Speech Language Assessment
Speech language assessment: There are four essential goals when assessing a
child's language and communication skills.
They are, in order: to screen for language difficulty, establish a baseline for intervention, formulate
appropriate goals for intervention, and to measure a child's language skills over time.
Westby, Stevens, Dominguez, and Oetter (1996)
Clinicians screen children to separate the kids whose language skills are developing well from
the children who are experiencing some form of language difficulty. The children who are identified as having a
language difficulty will then usually be given a formal, norm-referenced language assessment.
Oral Language screening for children just beginning school is a very useful way of identifying kids who
experience language delay or disorder, or who may have lower than average cognitive functioning.
A screen is usually quite short (about 15 mins) and
easy and quick to deliver.
Many school districts in Australia have prep screening programs, whereas others
do not. Other districts have pre-school (kindergarten) screening programs, which are
successful at identifying children with potential language disorder before they reach school.
Establishing a Baseline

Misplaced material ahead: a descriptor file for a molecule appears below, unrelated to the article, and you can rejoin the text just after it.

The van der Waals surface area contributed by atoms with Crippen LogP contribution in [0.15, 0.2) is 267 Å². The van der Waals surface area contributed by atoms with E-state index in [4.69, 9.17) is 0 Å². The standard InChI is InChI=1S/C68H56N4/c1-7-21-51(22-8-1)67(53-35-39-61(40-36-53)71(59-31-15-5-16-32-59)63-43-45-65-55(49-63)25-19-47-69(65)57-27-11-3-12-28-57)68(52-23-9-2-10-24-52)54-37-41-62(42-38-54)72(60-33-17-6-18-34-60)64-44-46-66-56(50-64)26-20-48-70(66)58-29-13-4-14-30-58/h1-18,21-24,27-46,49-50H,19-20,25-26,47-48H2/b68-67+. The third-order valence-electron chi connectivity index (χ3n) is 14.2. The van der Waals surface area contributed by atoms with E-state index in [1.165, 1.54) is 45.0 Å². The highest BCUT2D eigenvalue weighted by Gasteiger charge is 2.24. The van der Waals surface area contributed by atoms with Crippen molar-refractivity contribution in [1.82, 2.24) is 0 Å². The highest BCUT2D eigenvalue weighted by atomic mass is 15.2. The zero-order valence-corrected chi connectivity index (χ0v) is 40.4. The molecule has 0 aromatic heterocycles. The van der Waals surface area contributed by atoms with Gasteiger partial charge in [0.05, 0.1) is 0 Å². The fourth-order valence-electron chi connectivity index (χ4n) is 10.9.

Once a child has been identified as having possible language difficulty it is
important to determine how well or how poorly the child communicates in different settings. This information can be
teachers or parents and by observing the child in different communicative contexts. For instance, a school-age
child will be assessed with a norm referenced language assessment. The child may also be observed to see how he/she interacts
in the classroom and with his/her peers.
Also, how well a child reads and interprets text and a sample of written work would
provide extra useful information to help plan intervention. (It's important to add that all aspects of a child's
communication should be screened, including hearing, oral-motor skills and phonological awareness.)
Formulate Language Intervention Goals
Armed with the valuable information afforded by a language assessment, the
clinician can then determine whether a child has language impairment or difficulty and which areas to target for
intervention. For instance, if it was revealed that a child had poor semantic and syntax skills, then those areas would
be a focus of intervention.
Once a child has received a language assessment and intervention program they will need their language skills assessed
at a later date to see if they have made progress, if they need their intervention program modified or to decide
if the child is ready to be dismissed from receiving speech pathology services.
Types of Speech Language Assessment
Norm Referenced Assessment
Criterion Referenced Assessment
Kaderavek, J.N. (2011) Language Disorders in Children: Fundamental Concepts of Assessment and Intervention, Allyn & Bacon
Paul, R. (2006) Language Disorders from Infancy through Adolescence. Assessment and Intervention. Mosby
Westby, C.E., Stevens Dominguez, M., and Oetter, P. (1996) A performance/competence model of observational assessment.
Language, Speech and Hearing Services in Schools, 27(2), 144-156
Content Updated 10/11
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